Jul. 19 2010 11:29 AM
mray from brooklyn

was just waking up and heard a guest on the takeaway say that there is a new medication for anxiety -- but didn't hear what it is called. or a new treatment?

thank you.

[From producer, Jen Poyant:
It’s not an FDA approved treatment yet; it’s a study that our guest, Richard McNally, and other researchers are working on.  Basically they’re using computer screens to train anxiety patients to distract their anxiety-ridden minds by focusing on non-anxiety inducing imagery.]

Jul. 19 2010 10:21 AM
Joe C.

What helps me keep my peace of mind is the tools that I have learned through my participation in Emotions Anonymous, but through face to face meetings and also through the Internet. EA does not explain why I have emotional problems, but it does teach me how to live with my emotions, how to change my reactions to them and to the people and events around me. I have not found therapy helpful or needed medication, but there are those in EA who do find that therapy and medication are helpful. I encourage others to check out EA at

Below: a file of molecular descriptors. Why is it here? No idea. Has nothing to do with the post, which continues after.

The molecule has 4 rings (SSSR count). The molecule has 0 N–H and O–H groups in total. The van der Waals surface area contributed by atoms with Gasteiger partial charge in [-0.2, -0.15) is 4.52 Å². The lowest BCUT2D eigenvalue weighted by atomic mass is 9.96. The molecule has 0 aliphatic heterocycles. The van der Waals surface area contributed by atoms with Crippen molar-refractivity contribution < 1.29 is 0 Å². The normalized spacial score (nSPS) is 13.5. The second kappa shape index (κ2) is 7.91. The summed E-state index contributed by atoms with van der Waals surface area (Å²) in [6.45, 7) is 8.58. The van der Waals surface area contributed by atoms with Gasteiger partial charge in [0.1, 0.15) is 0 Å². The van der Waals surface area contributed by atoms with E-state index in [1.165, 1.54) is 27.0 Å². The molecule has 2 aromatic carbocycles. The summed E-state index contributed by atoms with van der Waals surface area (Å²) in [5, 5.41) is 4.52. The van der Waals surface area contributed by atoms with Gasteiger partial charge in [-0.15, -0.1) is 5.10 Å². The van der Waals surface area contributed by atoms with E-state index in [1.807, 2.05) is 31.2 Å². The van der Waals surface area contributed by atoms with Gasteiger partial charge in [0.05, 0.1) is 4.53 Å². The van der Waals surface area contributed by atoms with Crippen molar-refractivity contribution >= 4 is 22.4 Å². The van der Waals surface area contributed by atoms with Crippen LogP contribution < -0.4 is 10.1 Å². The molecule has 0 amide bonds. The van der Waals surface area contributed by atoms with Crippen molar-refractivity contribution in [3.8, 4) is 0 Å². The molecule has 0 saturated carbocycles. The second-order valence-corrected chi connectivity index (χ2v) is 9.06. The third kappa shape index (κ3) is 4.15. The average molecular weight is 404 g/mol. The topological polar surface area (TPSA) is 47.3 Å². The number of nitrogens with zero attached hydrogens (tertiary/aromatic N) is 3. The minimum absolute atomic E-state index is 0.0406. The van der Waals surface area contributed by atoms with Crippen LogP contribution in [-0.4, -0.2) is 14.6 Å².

Jul. 19 2010 07:42 AM
Elisabeth from Detroit

After having a manic reaction to Zoloft which had been prescribed to me for PTSD following being raped in college, I was diagnosed as having bipolar disorder. Finding a psychiatrist who was supportive and willing to work with me, truly listen to the facts of the side effects and adverse reactions I was experiencing as a result of the medications I was prescribed was a maddening experience of itself. In fact, the first 2 psychiatrists I had told me I would never graduate from college and would be on disability for the rest of my life!! It took me an extra year, but I graduated with my BS in bioengineering in 2007! I am now working full time and going to graduate school to get my MS/PhD in biomedical engineering. Fortunately I had been able to find a doc at my college in undergrad who listened to me, and put me on trileptal (off label use). It has been an effective management drug for me.

Jul. 19 2010 07:36 AM
Stephaniel from New York

I have medicaid in NYC. I was depressed while pregnant & tried to find a therapist, but was told that the only way I could get individual therapy was to be admitted to the hospital after attempting suicide. Apparently the only options available to poor people are group therapy &/or medication.